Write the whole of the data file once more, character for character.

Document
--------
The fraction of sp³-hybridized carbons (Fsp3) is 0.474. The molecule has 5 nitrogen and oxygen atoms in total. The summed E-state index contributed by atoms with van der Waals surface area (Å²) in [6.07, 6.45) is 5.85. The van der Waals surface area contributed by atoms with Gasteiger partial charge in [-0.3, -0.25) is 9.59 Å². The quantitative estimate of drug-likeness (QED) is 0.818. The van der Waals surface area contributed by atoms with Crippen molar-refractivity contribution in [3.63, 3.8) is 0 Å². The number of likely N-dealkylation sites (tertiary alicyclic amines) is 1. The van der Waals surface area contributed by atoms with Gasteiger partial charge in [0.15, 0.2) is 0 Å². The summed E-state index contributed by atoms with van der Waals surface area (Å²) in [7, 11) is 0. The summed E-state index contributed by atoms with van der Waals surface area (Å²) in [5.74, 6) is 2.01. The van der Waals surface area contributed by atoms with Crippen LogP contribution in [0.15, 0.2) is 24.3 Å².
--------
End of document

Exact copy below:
The fraction of sp³-hybridized carbons (Fsp3) is 0.474. The molecule has 5 nitrogen and oxygen atoms in total. The summed E-state index contributed by atoms with van der Waals surface area (Å²) in [6.07, 6.45) is 5.85. The van der Waals surface area contributed by atoms with Gasteiger partial charge in [-0.3, -0.25) is 9.59 Å². The quantitative estimate of drug-likeness (QED) is 0.818. The van der Waals surface area contributed by atoms with Crippen molar-refractivity contribution in [3.63, 3.8) is 0 Å². The number of likely N-dealkylation sites (tertiary alicyclic amines) is 1. The van der Waals surface area contributed by atoms with Gasteiger partial charge in [0.15, 0.2) is 0 Å². The summed E-state index contributed by atoms with van der Waals surface area (Å²) in [7, 11) is 0. The summed E-state index contributed by atoms with van der Waals surface area (Å²) in [5.74, 6) is 2.01. The van der Waals surface area contributed by atoms with Crippen LogP contribution in [0.15, 0.2) is 24.3 Å².